Biosecurity in Livestock Herds 

By Larry Schuler, North Dakota State Veterinarian, Bismarck


The term "Biosecurity" conjures up ideas of men clad in white suits with respirators and biohazard signs posted everywhere. Simply put, however, biosecurity simply means a set of management practices that prevent infectious diseases from being carried into a herd.

New strains of infectious agents are emerging, such as BVD type II and Salmonella typhimurium DT 104. New diseases such as hairy heal wart and Neospora sp. have emerged and are spreading across the country. Old diseases, such as Johnes disease and leukosis, are increasing in importance as we learn more about them and begin to understand their effects on productivity. These disease concerns, along with global trade, food safety concerns and the development of antibiotic resistance are increasing the pressures on producers and veterinarians to institute biosecurity measures that will prevent the introduction of a disease into a herd.

When we think about disease prevention in a herd we frequently think about vaccination of the herd for the diseases about which we are concerned. But a vaccination program alone will not completely protect a herd from all of the diseases that may have an economic impact on a herd. Also, vaccination programs are generally applied and are not tailored to the risks of the specific operation.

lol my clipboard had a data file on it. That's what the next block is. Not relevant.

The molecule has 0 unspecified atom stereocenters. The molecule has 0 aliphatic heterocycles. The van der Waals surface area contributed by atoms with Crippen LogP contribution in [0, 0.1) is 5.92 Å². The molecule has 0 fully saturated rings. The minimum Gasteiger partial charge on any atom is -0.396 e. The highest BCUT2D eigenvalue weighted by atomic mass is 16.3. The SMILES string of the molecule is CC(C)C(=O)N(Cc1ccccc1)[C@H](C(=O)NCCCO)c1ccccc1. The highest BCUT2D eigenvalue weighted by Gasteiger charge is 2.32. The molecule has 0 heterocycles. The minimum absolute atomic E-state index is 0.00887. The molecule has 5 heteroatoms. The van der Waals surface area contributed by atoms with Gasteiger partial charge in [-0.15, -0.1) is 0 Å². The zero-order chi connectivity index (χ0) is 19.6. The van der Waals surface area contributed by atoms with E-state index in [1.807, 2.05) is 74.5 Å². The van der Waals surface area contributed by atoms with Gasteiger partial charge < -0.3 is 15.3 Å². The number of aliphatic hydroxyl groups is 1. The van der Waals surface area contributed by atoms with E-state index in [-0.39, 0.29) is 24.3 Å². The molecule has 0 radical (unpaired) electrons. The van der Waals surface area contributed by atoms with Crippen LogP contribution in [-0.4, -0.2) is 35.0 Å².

There are four general areas to pay attention to when instituting a biosecurity program for a herd. They are isolation or quarantine, testing, vaccination, and sanitation.

Quarantine of incoming cattle is one management practice that may decrease the likelihood of introducing certain diseases to the herd. Quarantine of incoming cattle means keeping them separate from the established herd. The quarantine area should be set up so new arrivals will not share the same air space, food or water with the established herd.

Quarantine is effective for preventing diseases with short incubation periods and with no carrier states such as bovine respiratory syncytial virus (BRSV) and bovine viral diarrhea (BVD) in nonpersistently infected animals. Generally, a quarantine period of three weeks will allow any of these diseases that may be incubating to be expressed before the new animals would be introduced into the established herd.

For diseases, such as Mycobacterium paratuberculosis (Johnes disease), brucellosis, leptospirosis, neosporosis, and leukosis, quarantine is not an effective biosecurity measure because of the inapparent carrier state in which animals appear normal but can still carry and potentially shed the organism. In these instances, the inapparent carrier state will not be detected during the quarantine period unless the animals are tested.

Testing of imported cattle can be useful in decreasing the risk of introducing disease into a herd. Tests should be evaluated to ensure that they will achieve the desired goal of decreasing the risk of disease entry into your herd. We need to remember that disease testing is not 100% and the sensitivity of the test should be considered when testing potential animals for addition to your herd.